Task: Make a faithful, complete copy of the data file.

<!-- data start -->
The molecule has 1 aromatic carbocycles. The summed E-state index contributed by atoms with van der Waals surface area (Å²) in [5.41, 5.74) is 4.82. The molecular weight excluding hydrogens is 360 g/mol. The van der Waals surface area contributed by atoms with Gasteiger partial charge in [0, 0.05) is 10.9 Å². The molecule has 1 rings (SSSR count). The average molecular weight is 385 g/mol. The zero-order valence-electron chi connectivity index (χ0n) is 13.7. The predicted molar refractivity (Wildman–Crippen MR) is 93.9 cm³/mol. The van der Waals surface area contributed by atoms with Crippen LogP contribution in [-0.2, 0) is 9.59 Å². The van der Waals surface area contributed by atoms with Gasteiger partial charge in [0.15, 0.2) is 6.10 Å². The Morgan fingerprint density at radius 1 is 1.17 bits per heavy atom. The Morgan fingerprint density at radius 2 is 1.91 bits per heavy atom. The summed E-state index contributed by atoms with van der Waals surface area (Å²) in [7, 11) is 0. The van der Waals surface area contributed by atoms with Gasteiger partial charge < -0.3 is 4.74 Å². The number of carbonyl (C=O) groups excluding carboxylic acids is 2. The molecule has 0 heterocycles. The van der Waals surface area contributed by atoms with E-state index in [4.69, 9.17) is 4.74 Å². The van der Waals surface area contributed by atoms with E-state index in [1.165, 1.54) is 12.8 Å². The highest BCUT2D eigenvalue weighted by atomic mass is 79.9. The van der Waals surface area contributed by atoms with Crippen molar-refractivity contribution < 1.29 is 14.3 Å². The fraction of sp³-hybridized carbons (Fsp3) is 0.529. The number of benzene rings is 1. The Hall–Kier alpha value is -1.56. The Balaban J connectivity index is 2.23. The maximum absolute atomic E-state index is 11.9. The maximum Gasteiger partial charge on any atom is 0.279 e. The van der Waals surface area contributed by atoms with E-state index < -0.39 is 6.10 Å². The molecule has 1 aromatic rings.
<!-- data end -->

The molecule has 1 aromatic carbocycles. The summed E-state index contributed by atoms with van der Waals surface area (Å²) in [5.41, 5.74) is 4.82. The molecular weight excluding hydrogens is 360 g/mol. The van der Waals surface area contributed by atoms with Gasteiger partial charge in [0, 0.05) is 10.9 Å². The molecule has 1 rings (SSSR count). The average molecular weight is 385 g/mol. The zero-order valence-electron chi connectivity index (χ0n) is 13.7. The predicted molar refractivity (Wildman–Crippen MR) is 93.9 cm³/mol. The van der Waals surface area contributed by atoms with Crippen LogP contribution in [-0.2, 0) is 9.59 Å². The van der Waals surface area contributed by atoms with Gasteiger partial charge in [0.15, 0.2) is 6.10 Å². The Morgan fingerprint density at radius 1 is 1.17 bits per heavy atom. The Morgan fingerprint density at radius 2 is 1.91 bits per heavy atom. The summed E-state index contributed by atoms with van der Waals surface area (Å²) in [7, 11) is 0. The van der Waals surface area contributed by atoms with Gasteiger partial charge < -0.3 is 4.74 Å². The number of carbonyl (C=O) groups excluding carboxylic acids is 2. The molecule has 0 heterocycles. The van der Waals surface area contributed by atoms with E-state index in [4.69, 9.17) is 4.74 Å². The van der Waals surface area contributed by atoms with E-state index in [1.165, 1.54) is 12.8 Å². The highest BCUT2D eigenvalue weighted by atomic mass is 79.9. The van der Waals surface area contributed by atoms with Crippen molar-refractivity contribution < 1.29 is 14.3 Å². The fraction of sp³-hybridized carbons (Fsp3) is 0.529. The number of benzene rings is 1. The Hall–Kier alpha value is -1.56. The Balaban J connectivity index is 2.23. The maximum absolute atomic E-state index is 11.9. The maximum Gasteiger partial charge on any atom is 0.279 e. The van der Waals surface area contributed by atoms with E-state index < -0.39 is 6.10 Å². The molecule has 1 aromatic rings.